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Chemical Safety Incidents
Propane Plant Blaze Forces Evac
Monday, August 1, 2016 @ 04:08 PM gHale
Crews from more than 30 suburban fire departments prevented a seven-alarm blaze at a Gurnee, IL, propane gas business from igniting several large stores of propane at the facility, fire officials said.
“I would say — without question — the greatest amount of danger that could have occurred in that situation was averted,” Gurnee Fire Lt. Joe Arnold said of the Thursday incident.
Witnesses said they heard explosions and saw tanks flying through the air “like popcorn” when what started just before noon as a small fire at the Pinnacle Propane Express plant, 3895 Clearview Court, escalated and forced fire and police officials to evacuate an area ranging from a half mile to 1.5 miles around the building.
No one was hurt, authorities said, and the cause of the fire remains under investigation.
The bulk of the damage occurred in a large stack of mostly empty 20-gallon propane tanks that were being stored outside the facility waiting to be cleaned, inspected and refilled, Arnold said.
“They have residual amounts of propane, so you’re still fighting a propane fire, which quickly outpaced the amount of water that we could get on this fire,” he said.
Firefighters used more than 600,000 gallons of water as well as foam to control the blaze and prevent it from spreading to full tanks nearby.
“The biggest concern was the amount of cylinders that were on fire and that (the fire) was impinging on one of two 30,000-gallon propane storage tanks that were about 70 percent full,” Arnold said.
Additionally, two semitrailer trucks nearby had a load of full cylinders. Beyond the fire, firefighters had to be wary of exploding propane tanks.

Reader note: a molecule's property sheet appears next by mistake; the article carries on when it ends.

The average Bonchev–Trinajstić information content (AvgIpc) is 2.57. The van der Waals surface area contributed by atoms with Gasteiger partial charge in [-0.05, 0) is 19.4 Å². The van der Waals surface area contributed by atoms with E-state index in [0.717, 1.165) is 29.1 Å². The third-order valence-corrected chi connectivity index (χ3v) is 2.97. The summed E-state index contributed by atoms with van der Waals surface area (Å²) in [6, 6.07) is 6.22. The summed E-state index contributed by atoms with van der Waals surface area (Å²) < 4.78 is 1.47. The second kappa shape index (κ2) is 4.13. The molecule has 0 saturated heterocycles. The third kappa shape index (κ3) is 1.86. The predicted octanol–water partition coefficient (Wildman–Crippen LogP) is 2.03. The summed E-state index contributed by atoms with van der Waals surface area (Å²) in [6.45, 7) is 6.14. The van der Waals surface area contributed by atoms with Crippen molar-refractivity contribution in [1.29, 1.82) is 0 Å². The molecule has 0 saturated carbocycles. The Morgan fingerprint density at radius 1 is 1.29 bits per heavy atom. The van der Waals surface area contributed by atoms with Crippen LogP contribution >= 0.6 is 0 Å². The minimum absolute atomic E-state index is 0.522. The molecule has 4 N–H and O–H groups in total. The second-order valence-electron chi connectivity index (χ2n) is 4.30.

“They would just blow up into the air and blow some 300 feet away,” Arnold said. “The issue is whether or not they’re going to blow straight up 300 feet, or out. That’s where the hazard becomes significant, not knowing what the trajectory is and which way they’re going to go.”
The initial 911 calls came shortly before noon from people who thought they heard gunshots, Gurnee Deputy Police Chief Willie Meyer said. By 2:30 p.m., the fire call upgraded to a seventh alarm that brought more firefighters to the scene.
Gurnee Fire Chief Fred Friedl said crews responded to a report of a small fire that “took off on us,” and officials became concerned about large cylinder tanks at the rear of the building and worked with police to evacuate the building and general area.
The village used its emergency phone system to order area residents and workers to evacuate. Gurnee police assisted in the evacuations, and people loaded onto Gurnee Elementary District 56 buses and taken out of the area.
Angel Schultz, director of operations at a nearby business, said the fire started slowly in the rear of the building where they fill the propane tanks.
“And then within, what, 30 minutes, you could hear the explosions and you could see the propane tanks actually flying through there like popcorn,” Schultz said.
Once the explosions started, people got scared and started running, she said.
“You could feel it. You could feel the ground shake,” Schultz said. “You could see propane tanks flying through the air, so a lot of people were nervous, especially people who work there — they’re more familiar with how dangerous this stuff is.”
Police closed several area roads including Delany and Sunset roads where they meet Route 41, and Northwestern Avenue, Meyer said.
The nearby Union Pacific railroad was also shut down until firefighters cleared the scene just after 5 p.m., Arnold said. No damage estimates were available, but Arnold said the majority of the damage occurred outside the facility with some building repairs that will be necessary.
A nearby business, Lambent Technologies, was also damaged by debris. It’s located across the railroad tracks about 300 feet away from Pinnacle Propane Express.
“We are cooperating with emergency personnel and regulatory agencies to ensure the safety and security off the Gurnee community,” a Pinnacle Propane spokesman said. “We are also conducting a thorough investigation to determine the cause of the incident, and to mitigate the risk of any future incidents.”